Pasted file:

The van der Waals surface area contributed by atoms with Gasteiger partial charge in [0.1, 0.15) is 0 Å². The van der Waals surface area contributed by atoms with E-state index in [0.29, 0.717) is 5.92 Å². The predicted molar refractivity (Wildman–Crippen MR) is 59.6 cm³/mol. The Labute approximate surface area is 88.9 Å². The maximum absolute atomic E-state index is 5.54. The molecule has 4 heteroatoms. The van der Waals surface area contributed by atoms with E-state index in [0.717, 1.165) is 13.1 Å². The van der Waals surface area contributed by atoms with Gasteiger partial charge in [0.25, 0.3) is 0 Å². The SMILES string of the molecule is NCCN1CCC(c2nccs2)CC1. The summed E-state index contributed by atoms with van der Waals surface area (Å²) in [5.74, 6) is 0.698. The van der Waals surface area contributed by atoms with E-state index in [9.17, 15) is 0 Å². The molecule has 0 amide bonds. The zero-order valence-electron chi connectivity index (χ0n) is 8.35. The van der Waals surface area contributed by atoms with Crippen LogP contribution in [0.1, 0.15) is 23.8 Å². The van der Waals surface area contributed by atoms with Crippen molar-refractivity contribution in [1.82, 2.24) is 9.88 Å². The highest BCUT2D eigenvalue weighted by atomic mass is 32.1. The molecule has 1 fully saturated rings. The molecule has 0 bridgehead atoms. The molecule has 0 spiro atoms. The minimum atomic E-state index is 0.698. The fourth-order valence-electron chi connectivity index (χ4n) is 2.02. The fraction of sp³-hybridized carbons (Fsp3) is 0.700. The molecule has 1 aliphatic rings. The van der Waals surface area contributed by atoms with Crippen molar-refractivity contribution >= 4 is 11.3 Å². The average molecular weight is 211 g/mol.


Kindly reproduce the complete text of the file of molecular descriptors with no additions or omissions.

The van der Waals surface area contributed by atoms with Gasteiger partial charge in [0.1, 0.15) is 0 Å². The van der Waals surface area contributed by atoms with E-state index in [0.29, 0.717) is 5.92 Å². The predicted molar refractivity (Wildman–Crippen MR) is 59.6 cm³/mol. The Labute approximate surface area is 88.9 Å². The maximum absolute atomic E-state index is 5.54. The molecule has 4 heteroatoms. The van der Waals surface area contributed by atoms with E-state index in [0.717, 1.165) is 13.1 Å². The van der Waals surface area contributed by atoms with Gasteiger partial charge in [0.25, 0.3) is 0 Å². The SMILES string of the molecule is NCCN1CCC(c2nccs2)CC1. The summed E-state index contributed by atoms with van der Waals surface area (Å²) in [5.74, 6) is 0.698. The van der Waals surface area contributed by atoms with E-state index in [9.17, 15) is 0 Å². The molecule has 0 amide bonds. The zero-order valence-electron chi connectivity index (χ0n) is 8.35. The van der Waals surface area contributed by atoms with Crippen LogP contribution in [0.1, 0.15) is 23.8 Å². The van der Waals surface area contributed by atoms with Crippen molar-refractivity contribution in [1.82, 2.24) is 9.88 Å². The highest BCUT2D eigenvalue weighted by atomic mass is 32.1. The molecule has 1 fully saturated rings. The molecule has 0 bridgehead atoms. The molecule has 0 spiro atoms. The minimum atomic E-state index is 0.698. The fourth-order valence-electron chi connectivity index (χ4n) is 2.02. The fraction of sp³-hybridized carbons (Fsp3) is 0.700. The molecule has 1 aliphatic rings. The van der Waals surface area contributed by atoms with Crippen molar-refractivity contribution >= 4 is 11.3 Å². The average molecular weight is 211 g/mol.